In January 2019 fundraising, SoftBank injected $2bn into the firm, resulting in an implied valuation of $47bn for the loss-making company and making it the world’s most valuable private start-up after Uber. JPMorgan Chase and Goldman Sachs who were running the IPO had previously stated potential market caps as high as $63bn and $96bn respectively. However, upon filing for IPO, WeWork’s S-1 revealed many underlying risks of the company. Indeed, investors were disillusioned by the company’s grim record of losses as the firm had been in business for nine years and despite raising over $12bn it had yet to make any profit. Investors were also alarmed by the erratic behaviour of Neumann and his potential conflicts with the company: for example, Neumann received personal loans from the company at below-market rates to fund his eccentric lifestyle. In late 2019, executives at SoftBank urged WeWork to abort its IPO plans and Neumann was soon after ousted as CEO. SoftBank intervened to rescue WeWork with multibillion-dollar financing as the company risked bankruptcy, following the implosion of its IPO attempt. In February 2020, SoftBank installed one of its own executives, Marcelo Claure, as WeWork executive chair and real estate veteran Sandeep Mathrani as WeWork CEO.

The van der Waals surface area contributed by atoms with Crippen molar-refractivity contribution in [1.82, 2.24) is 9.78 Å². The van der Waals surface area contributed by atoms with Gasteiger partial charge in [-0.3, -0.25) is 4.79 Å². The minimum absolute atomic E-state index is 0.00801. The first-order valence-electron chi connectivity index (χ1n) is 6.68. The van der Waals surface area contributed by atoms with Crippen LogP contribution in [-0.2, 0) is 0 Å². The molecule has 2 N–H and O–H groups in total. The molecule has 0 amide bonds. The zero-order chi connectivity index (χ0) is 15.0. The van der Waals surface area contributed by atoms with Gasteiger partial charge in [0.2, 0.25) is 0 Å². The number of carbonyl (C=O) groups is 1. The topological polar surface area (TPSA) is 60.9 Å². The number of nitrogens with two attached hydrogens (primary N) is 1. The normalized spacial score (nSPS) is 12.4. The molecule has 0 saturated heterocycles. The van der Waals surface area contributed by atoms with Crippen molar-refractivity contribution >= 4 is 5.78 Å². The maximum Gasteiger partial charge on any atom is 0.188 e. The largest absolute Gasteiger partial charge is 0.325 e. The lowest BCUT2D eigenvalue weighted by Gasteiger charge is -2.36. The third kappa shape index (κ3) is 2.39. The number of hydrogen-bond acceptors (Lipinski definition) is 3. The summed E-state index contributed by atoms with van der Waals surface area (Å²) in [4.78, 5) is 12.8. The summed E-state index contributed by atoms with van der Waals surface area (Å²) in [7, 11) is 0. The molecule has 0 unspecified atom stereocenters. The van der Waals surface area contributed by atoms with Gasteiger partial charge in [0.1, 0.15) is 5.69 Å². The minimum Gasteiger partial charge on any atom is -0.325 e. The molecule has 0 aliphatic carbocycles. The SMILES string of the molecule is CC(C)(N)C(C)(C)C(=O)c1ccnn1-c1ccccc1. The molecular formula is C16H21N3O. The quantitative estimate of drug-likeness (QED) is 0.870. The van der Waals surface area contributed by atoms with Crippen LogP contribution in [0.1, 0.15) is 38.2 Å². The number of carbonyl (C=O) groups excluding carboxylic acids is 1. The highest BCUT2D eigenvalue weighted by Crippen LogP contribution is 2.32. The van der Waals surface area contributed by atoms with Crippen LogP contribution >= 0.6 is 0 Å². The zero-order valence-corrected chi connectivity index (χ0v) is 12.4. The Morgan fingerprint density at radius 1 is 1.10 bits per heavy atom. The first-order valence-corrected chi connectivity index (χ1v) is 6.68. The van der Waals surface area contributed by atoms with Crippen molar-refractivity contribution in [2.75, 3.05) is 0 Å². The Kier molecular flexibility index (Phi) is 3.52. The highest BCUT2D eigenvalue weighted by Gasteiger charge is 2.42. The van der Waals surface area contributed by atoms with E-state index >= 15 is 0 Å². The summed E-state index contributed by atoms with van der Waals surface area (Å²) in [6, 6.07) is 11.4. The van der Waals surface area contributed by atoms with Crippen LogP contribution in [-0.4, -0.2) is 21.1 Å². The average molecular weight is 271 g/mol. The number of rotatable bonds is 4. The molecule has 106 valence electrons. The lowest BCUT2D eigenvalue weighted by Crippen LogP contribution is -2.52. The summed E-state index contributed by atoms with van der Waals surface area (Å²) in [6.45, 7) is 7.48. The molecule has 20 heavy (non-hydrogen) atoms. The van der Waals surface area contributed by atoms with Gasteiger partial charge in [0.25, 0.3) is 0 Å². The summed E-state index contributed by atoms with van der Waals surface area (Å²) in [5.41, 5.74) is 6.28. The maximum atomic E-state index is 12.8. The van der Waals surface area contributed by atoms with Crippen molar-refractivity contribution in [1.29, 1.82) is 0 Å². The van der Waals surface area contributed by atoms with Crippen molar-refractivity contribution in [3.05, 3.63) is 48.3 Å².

Under CEO Sandeep Mathrani, the company has placed immense focus on cutting costs, closing many of its locations, renegotiating leases as well as cutting thousands of jobs. The CEO said the company “has spent the last year transforming the business and refocusing its core.” However, the recent SPAC deal announcement exposed WeWork’s continuing financial struggles: the company posted a net loss of $3.83bn on $3.4bn of revenue for 2020, compared with a $3.78bn loss on a similar revenue level in 2019, while dramatically reducing its capital expenditure to $49m in 2020, from $2.2billion in 2019. WeWork suffered enormous losses as a result of the global pandemic as its flexible business model allowed many tenants to cancel their agreements with as little as one month’s notice. Occupancy rates fell to 46% by the end of 2020 from 72% the previous year. WeWork is hoping for a fast rebound of the economy following the pandemic and predicting a rapid return to offices. It told investors it expects occupancy to surge to 70% by the end of 2021. Further projections in the deal announcement include a leap in revenues from $3.2billion in 2019 to $7billion by 2024.

Industry Analysis